And we submit that the English decisions are in every respect entitled to the highest authority. They show the rule of the English law from the earliest times — from the Year Books down — of that common law which was brought over by our ancestors and established here, which is still maintained in many of the States in its original simplicity and directness, and which ought not to be subject to capricious variations by judges speculating how, in this age of progress, they can amend what they have no rightful authority to alter — what they are appointed to expound, and apply, and preserve, until the legislative power shall interpose to change it.
If this court should adopt the exposition of the law established in England, the rule is clear beyond controversy, that in a second action for a second injury to the same right or title, a verdict and judgment for a plaintiff on the plea of not guilty in a former suit cannot be used as an estoppel in pleading, and cannot be conclusive of the right when given in evidence to the jury.
And does not this rule apply to and settle our case? Ours is an action of assumpsit. There is no English case in assumpsit to which the rule has been applied, because no case has happened in which it could have been applied. Before Slade's case, as Lord Loughborough has shown, this action was never brought to recover a debt under the name of damages, but only to recover special damages for a breach of promise, as, for example, to recover on account of a breach of a promise to deliver corn, by which the plaintiff was obliged to buy corn at a higher price.
See Rudder v. Price, 1 Hen. Bl., pages 550 and 551, n. (a.)
Since the 29 Car. II no such case could well arise, since all contracts not to be performed within a year were avoided by that statute, unless reduced to writing, and signed by the party to be charged therewith. Hence, cases resting upon mere verbal evidence could not present such a question, and if the contract was in writing, there would be no occasion to call in the aid of the former proceedings. But no case on an as sumpsit where this question could have arisen has been found, so far as we know, in any English reports. Nothing is said against the application of the rule to it, nor intimated, and the case now before the court is precisely within the principle on which the cases establishing the rule are founded.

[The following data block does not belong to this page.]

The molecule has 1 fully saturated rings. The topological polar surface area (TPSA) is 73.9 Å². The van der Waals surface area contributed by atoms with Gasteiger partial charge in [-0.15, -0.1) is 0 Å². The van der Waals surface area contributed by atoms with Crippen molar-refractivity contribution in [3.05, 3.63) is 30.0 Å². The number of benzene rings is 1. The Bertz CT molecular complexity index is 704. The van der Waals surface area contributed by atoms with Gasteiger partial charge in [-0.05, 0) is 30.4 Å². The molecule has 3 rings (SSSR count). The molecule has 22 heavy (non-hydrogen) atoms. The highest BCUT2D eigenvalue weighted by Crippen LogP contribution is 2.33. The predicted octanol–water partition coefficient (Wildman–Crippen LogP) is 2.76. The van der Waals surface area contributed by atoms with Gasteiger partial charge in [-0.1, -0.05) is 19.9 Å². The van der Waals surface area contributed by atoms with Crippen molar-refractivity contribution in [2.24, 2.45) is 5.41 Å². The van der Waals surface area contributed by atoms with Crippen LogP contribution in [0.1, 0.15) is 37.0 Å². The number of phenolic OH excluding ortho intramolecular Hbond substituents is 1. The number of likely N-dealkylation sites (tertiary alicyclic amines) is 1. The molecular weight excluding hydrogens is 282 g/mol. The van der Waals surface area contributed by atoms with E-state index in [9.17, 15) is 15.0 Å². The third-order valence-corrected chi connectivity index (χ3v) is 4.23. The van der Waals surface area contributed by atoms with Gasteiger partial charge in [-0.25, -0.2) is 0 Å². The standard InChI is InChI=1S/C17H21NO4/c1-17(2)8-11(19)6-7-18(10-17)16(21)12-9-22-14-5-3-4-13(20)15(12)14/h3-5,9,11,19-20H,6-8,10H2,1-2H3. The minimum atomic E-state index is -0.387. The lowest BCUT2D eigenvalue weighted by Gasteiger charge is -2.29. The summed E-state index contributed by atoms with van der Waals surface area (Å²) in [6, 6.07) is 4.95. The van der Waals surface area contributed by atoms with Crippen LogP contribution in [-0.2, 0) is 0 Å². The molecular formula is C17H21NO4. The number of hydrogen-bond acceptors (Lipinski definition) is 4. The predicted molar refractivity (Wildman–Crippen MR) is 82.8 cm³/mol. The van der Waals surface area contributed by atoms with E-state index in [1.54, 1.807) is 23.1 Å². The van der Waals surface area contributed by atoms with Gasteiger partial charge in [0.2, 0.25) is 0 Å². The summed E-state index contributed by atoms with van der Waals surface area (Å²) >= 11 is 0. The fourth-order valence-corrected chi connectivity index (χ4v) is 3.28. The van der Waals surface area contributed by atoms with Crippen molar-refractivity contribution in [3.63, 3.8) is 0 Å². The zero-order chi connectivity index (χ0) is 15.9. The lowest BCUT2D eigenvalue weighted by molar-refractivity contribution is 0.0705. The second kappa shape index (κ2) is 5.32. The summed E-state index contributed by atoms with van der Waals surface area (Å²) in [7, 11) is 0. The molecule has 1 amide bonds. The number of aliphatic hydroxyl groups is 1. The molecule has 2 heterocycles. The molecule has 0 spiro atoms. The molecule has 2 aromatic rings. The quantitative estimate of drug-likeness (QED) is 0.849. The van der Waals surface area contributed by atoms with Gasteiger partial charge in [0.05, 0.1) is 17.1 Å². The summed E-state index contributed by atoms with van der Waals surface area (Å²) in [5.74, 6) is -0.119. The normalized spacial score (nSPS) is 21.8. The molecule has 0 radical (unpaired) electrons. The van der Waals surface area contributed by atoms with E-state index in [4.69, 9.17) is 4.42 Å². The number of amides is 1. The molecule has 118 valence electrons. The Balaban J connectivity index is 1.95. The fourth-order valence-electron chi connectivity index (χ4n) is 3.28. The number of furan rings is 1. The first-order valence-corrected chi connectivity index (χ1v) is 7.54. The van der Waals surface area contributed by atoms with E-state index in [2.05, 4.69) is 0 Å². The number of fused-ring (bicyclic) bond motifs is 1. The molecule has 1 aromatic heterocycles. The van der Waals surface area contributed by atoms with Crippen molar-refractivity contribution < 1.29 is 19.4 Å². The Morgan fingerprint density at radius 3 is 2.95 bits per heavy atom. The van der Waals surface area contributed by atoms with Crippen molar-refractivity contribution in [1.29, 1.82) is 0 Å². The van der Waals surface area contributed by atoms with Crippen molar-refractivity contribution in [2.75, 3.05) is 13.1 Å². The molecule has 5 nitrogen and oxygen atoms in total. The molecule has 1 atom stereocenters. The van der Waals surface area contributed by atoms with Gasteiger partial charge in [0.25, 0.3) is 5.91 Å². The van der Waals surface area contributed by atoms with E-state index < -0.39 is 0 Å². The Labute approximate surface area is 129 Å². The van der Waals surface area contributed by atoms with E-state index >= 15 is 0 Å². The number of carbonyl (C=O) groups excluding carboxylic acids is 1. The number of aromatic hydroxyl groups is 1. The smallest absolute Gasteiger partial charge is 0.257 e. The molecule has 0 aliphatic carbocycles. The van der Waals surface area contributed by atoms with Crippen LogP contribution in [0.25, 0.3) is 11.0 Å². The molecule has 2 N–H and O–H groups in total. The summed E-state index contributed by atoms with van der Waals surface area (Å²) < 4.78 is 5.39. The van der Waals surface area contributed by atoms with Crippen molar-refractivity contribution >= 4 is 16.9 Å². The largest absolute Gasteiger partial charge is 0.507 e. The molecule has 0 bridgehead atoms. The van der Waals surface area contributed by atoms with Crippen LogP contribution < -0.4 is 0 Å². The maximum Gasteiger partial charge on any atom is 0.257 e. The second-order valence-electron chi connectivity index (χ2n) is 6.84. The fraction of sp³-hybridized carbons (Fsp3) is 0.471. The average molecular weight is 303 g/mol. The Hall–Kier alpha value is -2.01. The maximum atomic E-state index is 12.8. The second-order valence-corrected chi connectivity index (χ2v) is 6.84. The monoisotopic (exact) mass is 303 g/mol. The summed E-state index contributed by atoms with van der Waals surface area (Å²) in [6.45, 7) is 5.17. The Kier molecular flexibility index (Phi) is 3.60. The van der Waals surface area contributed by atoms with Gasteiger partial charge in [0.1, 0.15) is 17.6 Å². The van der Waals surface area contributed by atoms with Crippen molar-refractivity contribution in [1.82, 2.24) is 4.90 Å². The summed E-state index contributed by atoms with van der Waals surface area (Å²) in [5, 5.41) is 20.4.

Upon the particular point decided by this court the counsel for the defendants in error said:
III. Are the plaintiffs to be deprived of the benefit of the estoppel for the reason that, when the verdict was rendered, the declaration, in addition to the special count in the contract, contained also common counts?
The jury by their verdict necessarily found the statements of fact in all the counts of the declaration to be true. The theory of several counts is that they represent distinct and independent transactions, otherwise the declaration would be subject to the charge of duplicity. When the verdict was rendered the plaintiffs might have had it entered on the first count, and the judgment following the verdict, there could have been no question as to the estoppel in this case, (if there can be an estoppel in any case,) for that count sets forth the contract and experiment, with the result of it.
This will hardly be doubted. Yet why is it, if not because the verdict found the truth of the allegation in each count?
Although the plaintiffs did not, when the verdict was rendered, have it entered on the first count alone, yet they subsequently had the verdict amended and applied to that count by the court, who were satisfied that the evidence given applied to it, and not to the other counts. That the court had power to do this is well settled, and an amendment may be made even after writ of error brought and argued in the upper court.
See Matheson, administrator, v. Grant, administrator, 2 Howard, 281, 282.
See Stockton et al. v. Bishop, 4 How., 167.
Bank of the United States v. Moss, 6 How., 39, shows that at a subsequent term, after judgment has been arrested, the verdict may be amended and applied to the good count.
See, also, Parker v. Turner et al., 12 How., 45, as to amendments of verdicts at common law, and also the effect of the 32d section of the Judiciary act of 1789. If courts have power to amend verdicts for one purpose, there can be no good reason why they should not for another, when the amendment is made to apply the verdict to the count on which the testimony was given, particularly when the one purpose is as meritorious as the other. It may be that the amendment of the verdict in the case tried in 1855 is not regularly noted, but it is sufficiently shown by the entry of the judgment, by order of court, as the judgment must follow the verdict. This could not have been urged in a direct proceeding on that judgment, but would have been cured by the 32d section of the Judiciary act of 1789.